Every time we take on a new project at cStreet Campaigns, the client must go through what we call a ‘Mapping meeting’ or ‘Mapping call.’ The purpose of this mapping is to evaluate the high-level goals of the project and understand (or flesh out) how the organization/campaign either engages – or hopes to engage – its supporters. This is mandatory for all projects, as this meeting is what informs our Project Strategy & any eventual web design in the project.
We’ve recently been talking to clients more and more about how to improve transparency between their organization and its supporters, and one way in which we’re increasingly urging folks to do this is by integrating their ladder of engagement directly into their web properties.
We think that this is an increasingly important way to not only provide clarity to supporters, but also to encourage greater involvement. This can be done a number of ways, from using game mechanics that unlock new activities as users complete simple actions to designing a ladder page.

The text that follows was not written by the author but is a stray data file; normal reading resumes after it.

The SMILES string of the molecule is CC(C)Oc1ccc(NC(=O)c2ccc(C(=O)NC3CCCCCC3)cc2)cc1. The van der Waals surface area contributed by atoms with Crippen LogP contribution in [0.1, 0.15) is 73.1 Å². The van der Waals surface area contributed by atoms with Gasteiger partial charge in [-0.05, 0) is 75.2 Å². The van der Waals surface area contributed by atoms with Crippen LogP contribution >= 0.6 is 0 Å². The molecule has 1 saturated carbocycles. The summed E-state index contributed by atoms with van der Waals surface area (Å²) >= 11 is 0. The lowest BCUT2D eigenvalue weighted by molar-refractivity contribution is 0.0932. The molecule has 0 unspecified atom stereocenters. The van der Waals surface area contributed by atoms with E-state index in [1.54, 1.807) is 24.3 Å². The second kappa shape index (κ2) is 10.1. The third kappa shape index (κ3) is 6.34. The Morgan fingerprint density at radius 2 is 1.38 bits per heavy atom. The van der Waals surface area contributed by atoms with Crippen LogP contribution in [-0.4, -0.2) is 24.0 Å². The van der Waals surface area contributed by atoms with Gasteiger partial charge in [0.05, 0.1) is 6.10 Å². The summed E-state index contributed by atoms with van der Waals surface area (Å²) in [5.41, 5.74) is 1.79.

With a recent project – the refresh of The BULLY Project – we exposed the ladder of engagement that we developed for them explicitly on the front end, which allows users to better understand where they fall and what it means to move up the ladder.
In this use-case, supporters earn badges for taking different types of actions. For example, when they take the pledge to end bullying, they get the ‘Upstander’ badge and become a Level 1 supporter. Supporters are then prompted to take additional actions (ranging from simple surveys to telephone townhall trainings to making a donation) that can move them up the ladder, and they can see/monitor their own progress in doing so.
By putting the ladder of engagement on the front end of web properties, you not only create a more transparent relationship between your organization and supporters, you also provide users with a much better sense of how precisely they can support your goals.